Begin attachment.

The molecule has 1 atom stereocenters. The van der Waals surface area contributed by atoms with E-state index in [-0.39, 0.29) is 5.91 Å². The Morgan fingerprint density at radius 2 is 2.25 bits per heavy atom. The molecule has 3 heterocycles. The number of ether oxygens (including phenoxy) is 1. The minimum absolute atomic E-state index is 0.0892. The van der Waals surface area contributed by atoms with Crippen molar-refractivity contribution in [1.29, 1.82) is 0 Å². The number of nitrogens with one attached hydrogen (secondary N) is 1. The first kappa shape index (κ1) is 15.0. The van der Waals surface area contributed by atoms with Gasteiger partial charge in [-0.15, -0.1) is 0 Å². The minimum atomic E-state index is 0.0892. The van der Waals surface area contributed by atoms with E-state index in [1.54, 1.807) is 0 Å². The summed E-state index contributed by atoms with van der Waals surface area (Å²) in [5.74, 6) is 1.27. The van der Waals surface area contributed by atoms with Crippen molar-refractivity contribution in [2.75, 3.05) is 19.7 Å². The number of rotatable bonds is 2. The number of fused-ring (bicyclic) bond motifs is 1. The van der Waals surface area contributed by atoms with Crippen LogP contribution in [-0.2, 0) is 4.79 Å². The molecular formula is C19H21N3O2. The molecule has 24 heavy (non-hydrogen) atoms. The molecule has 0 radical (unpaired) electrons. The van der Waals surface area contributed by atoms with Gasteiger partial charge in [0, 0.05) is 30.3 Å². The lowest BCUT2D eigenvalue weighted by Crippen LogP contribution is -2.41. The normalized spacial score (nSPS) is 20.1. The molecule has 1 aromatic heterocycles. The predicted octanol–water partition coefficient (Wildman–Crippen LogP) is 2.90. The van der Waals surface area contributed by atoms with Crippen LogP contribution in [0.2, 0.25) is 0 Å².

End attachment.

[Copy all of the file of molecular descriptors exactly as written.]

The molecule has 1 atom stereocenters. The van der Waals surface area contributed by atoms with E-state index in [-0.39, 0.29) is 5.91 Å². The Morgan fingerprint density at radius 2 is 2.25 bits per heavy atom. The molecule has 3 heterocycles. The number of ether oxygens (including phenoxy) is 1. The minimum absolute atomic E-state index is 0.0892. The van der Waals surface area contributed by atoms with Crippen molar-refractivity contribution in [1.29, 1.82) is 0 Å². The number of nitrogens with one attached hydrogen (secondary N) is 1. The first kappa shape index (κ1) is 15.0. The van der Waals surface area contributed by atoms with Gasteiger partial charge in [-0.15, -0.1) is 0 Å². The minimum atomic E-state index is 0.0892. The van der Waals surface area contributed by atoms with E-state index in [1.54, 1.807) is 0 Å². The summed E-state index contributed by atoms with van der Waals surface area (Å²) in [5.74, 6) is 1.27. The van der Waals surface area contributed by atoms with Crippen molar-refractivity contribution in [2.75, 3.05) is 19.7 Å². The number of rotatable bonds is 2. The number of fused-ring (bicyclic) bond motifs is 1. The van der Waals surface area contributed by atoms with Crippen LogP contribution in [-0.2, 0) is 4.79 Å². The molecular formula is C19H21N3O2. The molecule has 24 heavy (non-hydrogen) atoms. The molecule has 0 radical (unpaired) electrons. The van der Waals surface area contributed by atoms with Gasteiger partial charge in [0, 0.05) is 30.3 Å². The lowest BCUT2D eigenvalue weighted by Crippen LogP contribution is -2.41. The normalized spacial score (nSPS) is 20.1. The molecule has 1 aromatic heterocycles. The predicted octanol–water partition coefficient (Wildman–Crippen LogP) is 2.90. The van der Waals surface area contributed by atoms with Crippen LogP contribution in [0.2, 0.25) is 0 Å².